Good One Jiby. I liked the plot a lot. But I have a few doubts, kathayil chodyam padillanaa.. ennalum angu chodikukaya.. utharam kittiyaalo ;)

She says - "To the only one, I truely loved before my kids came:" - If her love was true, why did she do "it"

Couldn't just visualize the fact that "true love" has no value when it came to getting rich or getting what we want. May be that's the way the world is

Nice portrayal Jiby. Keep them coming.

Jiby said...

dhanush, i was really excited to get your comment because you are able to show me the inconsistencies. like when i wrote that malayalam story and you noticed my incorrect usage of tenses.

there was one layer of complexity in "her" that i underplayed. in college i used to be amazed by how most guys had the uncanny knack of spotting the girls who seemed to radiate sensuality(deliberate or otherwise). i have mentioned this quality "she" had, in passing, in the first para of the flashback. this and other factors of her life and upbringing all combined, i guess lead her to take that step.

i will shortly take that word "truely" has no place in that line. but there was definitely an element of love...the unspoken kind, which went astray due to the inability of the "he" to reciprocate.

Dhanush | ധനുഷ് said...

No no .. don't take that truely thing out. It could be like she is really in love with the him, and due to unavoidable circumstances she has to do this.

Just like.. Clara in Thoovanathumbikal. Could be possible. Even there Padmarajan left it to the imagination of the viewers.

b v n said...

riveting man! riveting piece! I mean the flow and the imagery. I could see her come out all disheveled in the morning mist with a tea shop. which was sad. nicely done!

plain first point is protagonist is a really a third person here with no point of view of prejudice, and its really helping our chick to develop into the main character!

gottu read it again :)

good one!

Rajesh said...

Nannayittundu. Very Good.
The para which starts with "i Couldnt remember' and ends with 'I wondered' is I think very honestly and very well written. I think many guys will be able to identify with the thoughts expressed.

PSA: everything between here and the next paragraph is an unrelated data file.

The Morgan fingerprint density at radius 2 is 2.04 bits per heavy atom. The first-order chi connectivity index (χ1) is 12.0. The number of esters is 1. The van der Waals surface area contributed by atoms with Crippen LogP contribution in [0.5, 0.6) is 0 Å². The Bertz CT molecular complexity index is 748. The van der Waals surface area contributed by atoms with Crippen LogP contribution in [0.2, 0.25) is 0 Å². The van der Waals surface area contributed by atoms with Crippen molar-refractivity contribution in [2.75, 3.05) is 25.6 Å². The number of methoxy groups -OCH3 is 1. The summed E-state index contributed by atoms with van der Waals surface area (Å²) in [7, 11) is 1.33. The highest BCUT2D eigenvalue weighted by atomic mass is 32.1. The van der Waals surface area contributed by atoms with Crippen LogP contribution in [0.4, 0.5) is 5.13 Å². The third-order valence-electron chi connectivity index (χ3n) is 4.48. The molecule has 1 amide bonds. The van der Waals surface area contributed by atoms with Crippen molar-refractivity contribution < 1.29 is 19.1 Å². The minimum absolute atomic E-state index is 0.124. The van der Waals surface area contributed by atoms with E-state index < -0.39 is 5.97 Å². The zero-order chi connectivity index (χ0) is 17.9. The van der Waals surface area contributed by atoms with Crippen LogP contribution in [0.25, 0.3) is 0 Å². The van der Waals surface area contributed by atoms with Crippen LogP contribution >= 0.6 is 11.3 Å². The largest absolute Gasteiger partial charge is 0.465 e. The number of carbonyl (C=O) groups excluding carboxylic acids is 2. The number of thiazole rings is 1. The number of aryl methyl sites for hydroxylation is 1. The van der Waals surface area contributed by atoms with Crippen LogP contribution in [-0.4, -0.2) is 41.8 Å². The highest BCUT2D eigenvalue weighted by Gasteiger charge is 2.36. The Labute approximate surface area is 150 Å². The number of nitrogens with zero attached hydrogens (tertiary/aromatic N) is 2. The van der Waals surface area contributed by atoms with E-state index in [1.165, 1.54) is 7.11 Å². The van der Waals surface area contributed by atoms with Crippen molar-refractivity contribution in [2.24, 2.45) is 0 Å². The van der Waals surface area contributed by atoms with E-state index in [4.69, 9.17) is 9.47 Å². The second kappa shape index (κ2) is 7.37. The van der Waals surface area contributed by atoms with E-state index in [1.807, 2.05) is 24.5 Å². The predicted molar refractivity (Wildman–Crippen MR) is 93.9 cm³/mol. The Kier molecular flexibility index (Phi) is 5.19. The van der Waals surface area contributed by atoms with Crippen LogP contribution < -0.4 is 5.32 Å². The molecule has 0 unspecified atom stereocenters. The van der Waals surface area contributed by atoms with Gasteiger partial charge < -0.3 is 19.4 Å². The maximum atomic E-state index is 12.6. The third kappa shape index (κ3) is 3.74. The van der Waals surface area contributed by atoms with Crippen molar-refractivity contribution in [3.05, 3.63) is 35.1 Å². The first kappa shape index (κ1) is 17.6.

Great going Jiby. Just keep it going
(Have been away from blogosphere for too long. Hence the late comment)

Deepti said...

Very nicely written.

Geo said...

Aliyaa Jiby…
Ultimate aliyaa, ultimate :)

Unknown said...

an interesting read..
the thing that i liked best was how you took a difficult topic and avoided the easy route of cliched points of view..
at the end, many questions still remain unanswered, and just as well..

Geo said...

angane parayaruthu :)

oru invy ellaarkkum ayachaarunnu ennaanente orma. Sent Items nokkiyittu kaanunnilla... :)

Sreehari S said...

did u c the comment down there .. som1 was reminded of womans era magazine story .. did i tell u dont write for women u naughty boy hehehe man ur improving in ur style .. but substance part :( just read 'age of reason by sartre' immediately i beg u. man ur not reading serious stuff and it shows

Jiby said...

bvn, rajesh, deepti, geo, jackson...thank you very much for the encouragement guys.

chairman, i was hoping you would read this post and kill me with a stinging comment :). but everyone is entitled to their opinions. if somebody thought it is good, it is because he/she liked the matter. you know i take you very seriously...though we don't agree on a lot of things you have always been a positive influence on me.

you got me wrong when you said i wrote for women...i write stories for myself...for the power it gives me to create...i know i am hampered there by my limited experiences of life...but i promise...there will come a day when you are proud of me. and yes, i will get satre right away and next time we meet i promise you, we will fight all night again and keep the whole world awake. btw, when's this hatred for women gonna end?

Anonymous said...

Great narration. I thought it might be set outside India until I read the PS part

Anonymous said...

Accidently happened to read this story of yours...
Beautiful I must say. Liked the way you handled the characters drawing a rough sketch of them and leaving the rest to the interpretation of readers.